However, Steven Gjerstad (Purdue) in his paper "Risk Aversion, Beliefs, and Prediction Market Equilibrium," [6] has shown that prediction market prices are very close to the mean belief of market participants if the agents are risk averse and the distribution of beliefs is spread out (as with a normal distribution, for example). Justin Wolfers (Wharton) and Eric Zitzewitz (Dartmouth) have obtained similar results, and also include some analysis of prediction market data, in their paper "Interpreting Prediction Market Prices as Probabilities."[7] In practice, the prices of binary prediction markets have proven to be closely related to actual frequencies of events in the real world.[8][9]

Douglas Hubbard has also conducted a sample of over 400 retired claims which showed that the probability of an event is close to its market price but, more importantly, significantly closer than the average single subjective estimate[10]. However, he also shows that this benefit is partly offset if individuals first undergo calibrated probability assessment training so that they are good at assessing odds subjectively. The key benefit of the market, Hubbard claims, is that it mostly adjusts for uncalibrated estimates and, at the same time, incentivizes market participants to seek further information.

A common belief among economists and the financial community in general is that prediction markets based on play money cannot possibly generate credible predictions. However, the data collected so far disagrees[8]. Analyzed data from the Hollywood Stock Exchange and the Foresight Exchange concluded that market prices predicted actual outcomes and/or outcome frequencies in the real world. Comparing an entire season's worth of NFL predictions from NewsFutures' play-money exchange to those of Tradesports, an equivalent real-money exchange based in Ireland, both exchanges performed equally well. In this case, using real money did not lead to better predictions.[9]

[edit] Sources of inaccuracy

Prediction markets suffer from the same types of inaccuracy as other kinds of market, i.e. liquidity or other factors not intended to be measured are taken into account as risk factors by the market participants, distorting the market probabilities. Prediction markets may also be subject to speculative bubbles. For example, in the year 2000 IEM presidential futures markets, a flood of new traders in the final week of the election caused the market to gyrate wildly, making its "predictions" useless.[citation needed]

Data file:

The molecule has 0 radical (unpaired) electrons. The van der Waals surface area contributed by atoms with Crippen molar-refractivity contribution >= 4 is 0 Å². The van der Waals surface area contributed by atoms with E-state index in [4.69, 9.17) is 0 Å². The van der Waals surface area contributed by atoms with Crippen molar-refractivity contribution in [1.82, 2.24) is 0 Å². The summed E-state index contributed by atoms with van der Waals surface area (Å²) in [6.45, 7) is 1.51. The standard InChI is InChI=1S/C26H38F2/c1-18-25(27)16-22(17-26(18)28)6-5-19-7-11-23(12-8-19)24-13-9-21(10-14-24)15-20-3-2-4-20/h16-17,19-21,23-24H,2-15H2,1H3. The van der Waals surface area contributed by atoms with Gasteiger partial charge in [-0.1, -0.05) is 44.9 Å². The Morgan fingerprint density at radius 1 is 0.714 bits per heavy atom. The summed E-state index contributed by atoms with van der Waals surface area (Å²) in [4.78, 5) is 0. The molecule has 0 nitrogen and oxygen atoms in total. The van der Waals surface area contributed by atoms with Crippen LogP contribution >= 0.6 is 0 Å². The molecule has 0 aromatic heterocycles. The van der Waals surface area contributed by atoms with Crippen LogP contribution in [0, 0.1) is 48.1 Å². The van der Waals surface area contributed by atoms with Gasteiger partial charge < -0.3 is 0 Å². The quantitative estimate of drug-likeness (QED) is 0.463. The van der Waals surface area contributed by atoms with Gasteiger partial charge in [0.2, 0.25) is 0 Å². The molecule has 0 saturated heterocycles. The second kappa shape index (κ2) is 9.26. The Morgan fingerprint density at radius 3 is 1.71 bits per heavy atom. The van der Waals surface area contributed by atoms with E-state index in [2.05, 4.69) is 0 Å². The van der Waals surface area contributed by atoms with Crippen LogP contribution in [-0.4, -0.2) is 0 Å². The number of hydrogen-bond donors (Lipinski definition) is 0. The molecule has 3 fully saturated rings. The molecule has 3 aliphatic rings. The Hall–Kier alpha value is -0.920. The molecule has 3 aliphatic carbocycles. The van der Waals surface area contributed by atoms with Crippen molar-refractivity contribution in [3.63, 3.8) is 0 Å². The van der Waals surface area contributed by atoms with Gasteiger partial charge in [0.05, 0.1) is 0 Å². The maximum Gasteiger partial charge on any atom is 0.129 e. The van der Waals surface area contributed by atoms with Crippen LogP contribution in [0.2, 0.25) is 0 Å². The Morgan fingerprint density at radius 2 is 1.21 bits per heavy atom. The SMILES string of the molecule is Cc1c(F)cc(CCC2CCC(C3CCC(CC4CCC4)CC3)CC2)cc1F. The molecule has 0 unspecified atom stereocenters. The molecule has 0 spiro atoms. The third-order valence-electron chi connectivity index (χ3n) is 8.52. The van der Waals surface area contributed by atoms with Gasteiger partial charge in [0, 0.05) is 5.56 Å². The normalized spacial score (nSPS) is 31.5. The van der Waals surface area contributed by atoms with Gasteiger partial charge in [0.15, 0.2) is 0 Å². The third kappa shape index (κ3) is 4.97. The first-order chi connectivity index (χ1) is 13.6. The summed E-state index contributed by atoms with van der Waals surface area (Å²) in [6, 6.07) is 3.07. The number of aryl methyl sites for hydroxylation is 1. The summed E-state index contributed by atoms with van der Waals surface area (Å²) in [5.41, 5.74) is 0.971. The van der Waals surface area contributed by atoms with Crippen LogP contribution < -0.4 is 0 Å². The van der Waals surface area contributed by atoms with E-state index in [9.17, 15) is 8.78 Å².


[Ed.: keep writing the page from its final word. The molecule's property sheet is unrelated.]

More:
There can also be direct attempts to manipulate such markets. In the Tradesports 2004 presidential markets there was an apparent manipulation effort. An anonymous trader sold short so many Bush 2004 presidential futures contracts that the price was driven to zero, implying a zero percent chance that Bush would win. The only rational purpose of such a trade would be an attempt to manipulate the market in a strategy called a "bear raid". If this was a deliberate manipulation effort it failed, however, as the price of the contract rebounded rapidly to its previous level. As more press attention is paid to prediction markets, it is likely that more groups will be motivated to manipulate them. However, in practice, such attempts at manipulation have always proven to be very short lived. In their paper entitled "Information Aggregation and Manipulation in an Experimental Market" (2005),[11] Hanson, Oprea and Porter (George Mason U), show how attempts at market manipulation in fact end up increasing the accuracy of the market because they provide that much more profit incentive to bet against the manipulator.

Using real-money prediction market contracts as a form of insurance can also affected the price of the contract. For example, if the election of a leader is perceived as negatively impacting the economy, traders may buy shares of that leader being elected, as a form of insurance.[12]

[edit] Other issues

[edit] Legality

Because online gambling is outlawed in the United States through federal laws and many state laws as well, most prediction markets that target U.S. users operate with "play money" rather than "real money": they are free to play (no purchase necessary) and usually offer prizes to the best traders as incentives to participate. Notable exceptions are Intrade/TradeSports, which escapes U.S. legal restrictions by operating from Dublin, Ireland, where gambling is legal and regulated, and the Iowa Electronic Markets, which operates from the University of Iowa under the cover of a no-action letter from the Commodity Futures Trading Commission and allows bets up to $500.

[edit] Controversial incentives

Some kinds of prediction markets may create controversial incentives. For example, a market predicting the death of a world leader might be quite useful for those whose activities are strongly related to this leader's policies, but it also might turn into an assassination market.

[edit] Use by corporations